Jolly Gnomes Annual, 1951First story the unhappy giant by Samuel Jeans other stories include - fun in the hayfield by Vera Bedford, the old woman and her husband by M. C. Haskins, and Father Christmas and the remarkable snowman by Cledwyn Hughes. There are also picture strips and puzzle pages. Very pretty illustrations by Ern Shaw in full colour and two tone. Sport for Girls, 1951;  Delightful annual, centre section with 16 full-page colour drawings of ladies in sport from 1851 to 1951 drawn by William Bromage also numerous black-and-white  photographs.   Japhet & the ArkubsA British newspaper cartoon strip originally appearing in the Daily News as the Adventures of the Noah Family. This book contains picture strips and stories about the Noah Family who all live at The Ark, Ararat Avenue, London. While their two dogs, a bear, a cat and a goat live in the Little Ark in the back garden. Nice example of a very hard to find title, undated but c1928. 

If you would like further details of the featured annuals please follow the links or visit  March House Books 

I made my first purchase from an Etsy shop last week. The shop in question belongs to my lovely blogging friend Diane. I can’t show you what’s in the parcel because it’s a Christmas present for my sister (shush!) but I can show you the care Diane took with the wrapping and the lovely card that came with it. Diane's Etsy shop is here

I hope your days are filled with sunshine and pretty things...  

Thursday, 6 November 2014

Lest we forget

Blood Swept Lands and Seas of Red at the Tower of London;

Terry and I decided to make the trip to London on the last day of the school holidays. There was no reason to choose that day other than the sun was shining.  The train up was busy, and the underground was manic.

Tannoy announcements were advising people not to use the underground stations close to the Tower of London but having made the two-hour trip up to town, there was nothing for it but to grit our teeth and get on with it.  We were there to pay our respects, and we were jolly well going to do so, as were the tens of thousands of other people all intent on doing the same.  

Officials were urging the public to stay away but while their pleas fell on deaf ears, they need not have worried for those that attended were a picture of dignity.  I can’t remember the last time we spoke to so many happy smiling people. It was a wonderful day, and one we will never forget.   

Poppies and People as far as the eye can see.

Blood Swept Lands and Seas of Red at the Tower of London marks one hundred years since the first full day of Britain's involvement in the First World War. Created by ceramic artist Paul Cummins, with setting by stage designer Tom Piper. 

The installation will be completed on Armistice Day, when the 888,246th poppy will be planted into the lawn by a volunteer.  Each of the poppies will be sold to raise money for charities which serve British veterans, including Help for Heroes and The Royal British Legion.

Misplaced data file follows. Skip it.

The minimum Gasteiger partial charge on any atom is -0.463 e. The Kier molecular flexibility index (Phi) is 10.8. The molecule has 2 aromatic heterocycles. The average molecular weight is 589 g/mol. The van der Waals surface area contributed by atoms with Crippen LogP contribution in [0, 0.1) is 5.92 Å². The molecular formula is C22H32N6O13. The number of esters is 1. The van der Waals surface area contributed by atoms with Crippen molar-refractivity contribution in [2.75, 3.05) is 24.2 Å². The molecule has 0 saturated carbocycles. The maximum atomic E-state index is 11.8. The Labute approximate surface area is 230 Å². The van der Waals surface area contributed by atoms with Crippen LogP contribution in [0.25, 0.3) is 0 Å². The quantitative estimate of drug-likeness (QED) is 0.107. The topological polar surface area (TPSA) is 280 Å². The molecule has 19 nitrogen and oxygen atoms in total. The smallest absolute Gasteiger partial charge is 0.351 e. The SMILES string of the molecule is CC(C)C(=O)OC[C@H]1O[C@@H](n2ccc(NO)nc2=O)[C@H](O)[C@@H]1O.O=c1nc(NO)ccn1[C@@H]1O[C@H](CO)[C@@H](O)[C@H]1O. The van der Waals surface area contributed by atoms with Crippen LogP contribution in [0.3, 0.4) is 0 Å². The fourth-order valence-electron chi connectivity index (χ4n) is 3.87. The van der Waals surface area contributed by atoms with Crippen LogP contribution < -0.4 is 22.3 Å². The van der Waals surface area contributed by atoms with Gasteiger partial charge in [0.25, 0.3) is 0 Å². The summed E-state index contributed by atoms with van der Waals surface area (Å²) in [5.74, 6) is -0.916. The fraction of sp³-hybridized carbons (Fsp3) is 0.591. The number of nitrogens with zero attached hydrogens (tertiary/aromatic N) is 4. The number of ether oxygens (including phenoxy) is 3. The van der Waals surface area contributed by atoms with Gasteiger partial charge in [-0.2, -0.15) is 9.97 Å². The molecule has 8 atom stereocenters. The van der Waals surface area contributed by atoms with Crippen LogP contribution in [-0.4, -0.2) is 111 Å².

In memory of Private Arthur Denis Flitney (my grandfather), who was killed on 16 August 1917. Remembered with honour at the Tyne Cot Memorial to the missing of the First World War. 

Thursday, 30 October 2014

Under the temple lay a cave, made by some guilty, coward slave.

The following photographs were taken at the Hellfire Caves in July of this year.  I originally shared them on my family history blog, but they are perfect for Halloween, so I hope you won’t mind me sharing them again here.

Located in West Wycombe, Buckinghamshire, the Hellfire Caves have a notorious history and are reputed to conceal many mysteries.  They are actually a man-made network of tunnels carved out of the chalk and flint of West Wycombe Hill commissioned by Sir Francis Dashwood.

The caves and the terrible deeds that supposedly went on there were discussed at great length when I was a little girl.  Mutterings of dark deeds, devil worship and debauchery were not intended for my small ears – but I heard, and I remembered!  So an opportunity to visit was not to be turned down.

I felt a little disappointed when we first arrived there were just too many people making too much noise. But, as the saying goes ‘if you can’t beat them, join them’ and ghostly noises sound so much better when you are deep underground. As we got further into the tunnels, much of the chatter and squeals died away, and then it began to feel a little cold and distinctly creepy.  I was, however, unprepared for some of the images picked up by my camera.  I would hate to be alone down there, especially if the lights went out! 

The first three photographs are exactly what we saw;

The two photographs that follow have not been changed or altered in any way. The camera settings were completely untouched during our visit. These were taken in a particularly dark part of the caves, so I've no idea why they are so much brighter than all the rest.

I make no claims about what they might show – I leave that to you. Suffice to say I find them very creepy!

Terry and I didn't notice a thing while in the caves, thank goodness! We would have left in a hurry had we seen this!

The ghost hunting team from the TV programme Most Haunted carried out an over-night vigil within the caves during December 2003. They spent the night without lights and members of the team said the caves were the darkest place they had ever visited. During the night, they had many paranormal experiences, seeing orbs of light and hearing noises. Without prior knowledge of the mysterious Hellfire caves Derek Achora, the medium, felt the presence of a young girl dressed in white, and of females dressed in nuns' habits. “Ladies of the night” were said to have worn such attire to disguise themselves whilst entertaining members of the Hellfire Club in the caves.

May you have good luck on Hallowe ' en..

I hope you all have a wonderful Halloween. 
Me? I will be hiding under the covers!